The generation of large deposits of Au and Cu in suprasubduction-zone settings depends upon a combination of factors, including availability of the chalcophile elements to arc magmas in their mantle source regions, and the operation of suitable hydrothermal systems in the upper crust where the deposits eventually form. The removal of chalcophile elements from the mantle wedge into arc magmas can only occur if sulfide is absent from the melted source rock, requiring oxidation of the mantle wedge to values of log fO2 > FMQ + 2, where fO2 is oxygen fugacity and FMQ is the fayalite-magnetite-quartz oxygen buffer. The only agent capable of effecting this change is ferric iron, carried in solution by slab-derived partial melts or supercritical fluids. Arc magmas with high potential to generate Au and Cu deposits will have certain geochemical characteristics; they will have fO2 more than two log units above FMQ and they will have either adakitic, sodic-alkaline, or potassic-ultrapotassic affinities. Favorable tectonic settings include subduction of very young lithosphere or very slow or oblique convergence, flat subduction, and the cessation of subduction.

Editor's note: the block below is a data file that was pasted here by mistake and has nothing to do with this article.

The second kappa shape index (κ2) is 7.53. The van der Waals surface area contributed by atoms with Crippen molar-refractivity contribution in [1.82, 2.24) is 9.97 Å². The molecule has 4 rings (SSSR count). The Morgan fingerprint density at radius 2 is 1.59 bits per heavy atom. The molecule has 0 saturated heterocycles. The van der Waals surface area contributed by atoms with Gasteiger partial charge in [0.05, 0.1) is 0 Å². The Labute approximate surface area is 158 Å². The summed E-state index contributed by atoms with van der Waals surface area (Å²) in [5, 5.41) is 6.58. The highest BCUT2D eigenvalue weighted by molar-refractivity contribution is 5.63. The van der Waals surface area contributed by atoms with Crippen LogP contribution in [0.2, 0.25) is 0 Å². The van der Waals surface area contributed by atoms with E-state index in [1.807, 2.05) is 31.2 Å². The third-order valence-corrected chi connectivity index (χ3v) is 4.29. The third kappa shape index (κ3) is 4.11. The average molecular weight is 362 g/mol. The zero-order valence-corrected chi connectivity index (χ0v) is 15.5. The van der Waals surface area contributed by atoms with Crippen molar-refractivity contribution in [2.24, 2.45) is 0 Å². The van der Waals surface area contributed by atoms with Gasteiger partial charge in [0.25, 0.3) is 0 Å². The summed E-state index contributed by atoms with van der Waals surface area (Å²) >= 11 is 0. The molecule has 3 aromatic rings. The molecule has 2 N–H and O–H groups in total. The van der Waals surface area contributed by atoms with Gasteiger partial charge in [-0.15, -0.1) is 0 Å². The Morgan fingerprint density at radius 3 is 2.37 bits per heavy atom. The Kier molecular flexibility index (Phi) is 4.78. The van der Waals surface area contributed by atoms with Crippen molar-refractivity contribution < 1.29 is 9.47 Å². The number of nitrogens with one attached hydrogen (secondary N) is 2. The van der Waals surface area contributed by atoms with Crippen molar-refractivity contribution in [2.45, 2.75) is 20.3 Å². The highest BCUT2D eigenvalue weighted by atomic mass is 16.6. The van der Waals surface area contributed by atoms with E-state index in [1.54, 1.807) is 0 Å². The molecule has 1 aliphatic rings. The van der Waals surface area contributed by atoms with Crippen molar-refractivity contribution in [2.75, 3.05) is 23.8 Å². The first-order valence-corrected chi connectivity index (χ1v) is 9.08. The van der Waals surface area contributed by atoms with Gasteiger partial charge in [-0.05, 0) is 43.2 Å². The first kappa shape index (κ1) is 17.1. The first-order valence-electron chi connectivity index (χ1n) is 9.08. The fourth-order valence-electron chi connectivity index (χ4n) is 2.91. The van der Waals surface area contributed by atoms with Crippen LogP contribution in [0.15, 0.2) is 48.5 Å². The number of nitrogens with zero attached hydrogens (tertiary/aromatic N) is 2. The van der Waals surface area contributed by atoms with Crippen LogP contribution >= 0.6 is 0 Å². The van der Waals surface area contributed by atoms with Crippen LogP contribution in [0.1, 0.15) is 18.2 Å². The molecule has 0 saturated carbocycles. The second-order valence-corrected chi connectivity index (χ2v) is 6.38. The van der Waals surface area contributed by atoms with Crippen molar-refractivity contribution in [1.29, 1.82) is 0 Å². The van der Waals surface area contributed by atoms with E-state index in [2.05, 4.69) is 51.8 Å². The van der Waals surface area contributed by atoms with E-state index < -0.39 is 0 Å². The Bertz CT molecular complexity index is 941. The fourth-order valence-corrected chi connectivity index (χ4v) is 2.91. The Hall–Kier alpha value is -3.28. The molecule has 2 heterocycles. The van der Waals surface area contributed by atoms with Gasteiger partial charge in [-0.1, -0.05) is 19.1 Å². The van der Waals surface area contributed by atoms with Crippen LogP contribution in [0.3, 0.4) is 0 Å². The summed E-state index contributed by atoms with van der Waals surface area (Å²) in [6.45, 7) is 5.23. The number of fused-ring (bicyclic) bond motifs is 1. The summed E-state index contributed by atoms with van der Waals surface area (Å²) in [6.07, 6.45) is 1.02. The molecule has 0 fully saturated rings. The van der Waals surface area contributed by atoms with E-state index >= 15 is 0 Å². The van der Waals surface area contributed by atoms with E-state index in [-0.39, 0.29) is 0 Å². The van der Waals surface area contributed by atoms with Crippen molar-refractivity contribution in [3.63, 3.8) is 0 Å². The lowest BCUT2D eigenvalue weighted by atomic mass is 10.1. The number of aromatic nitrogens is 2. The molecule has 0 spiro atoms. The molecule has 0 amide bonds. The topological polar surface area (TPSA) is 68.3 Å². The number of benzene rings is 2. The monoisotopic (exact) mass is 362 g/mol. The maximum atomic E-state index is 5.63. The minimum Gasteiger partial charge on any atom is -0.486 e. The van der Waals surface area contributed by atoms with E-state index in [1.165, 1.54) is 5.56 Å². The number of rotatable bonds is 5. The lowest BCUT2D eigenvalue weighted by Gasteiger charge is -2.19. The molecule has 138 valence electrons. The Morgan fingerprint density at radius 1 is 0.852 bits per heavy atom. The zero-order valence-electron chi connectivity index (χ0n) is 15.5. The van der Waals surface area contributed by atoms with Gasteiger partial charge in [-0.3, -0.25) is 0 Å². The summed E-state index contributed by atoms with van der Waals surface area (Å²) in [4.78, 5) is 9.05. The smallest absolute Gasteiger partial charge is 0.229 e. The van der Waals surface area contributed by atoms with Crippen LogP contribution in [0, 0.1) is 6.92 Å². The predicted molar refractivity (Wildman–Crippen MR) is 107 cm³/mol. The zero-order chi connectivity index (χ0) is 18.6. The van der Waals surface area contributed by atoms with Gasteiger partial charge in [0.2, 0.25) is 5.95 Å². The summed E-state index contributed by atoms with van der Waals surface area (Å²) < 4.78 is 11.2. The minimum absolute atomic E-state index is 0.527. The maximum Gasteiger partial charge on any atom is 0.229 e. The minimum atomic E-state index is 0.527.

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Department of Earth Sciences

Mungall, J.E. (2002). Roasting the mantle: Slab melting and the genesis of major Au and Au-rich Cu deposits. Geology, 30(10), 915–918. doi:10.1130/0091-7613(2002)030<0915:RTMSMA>2.0.CO;2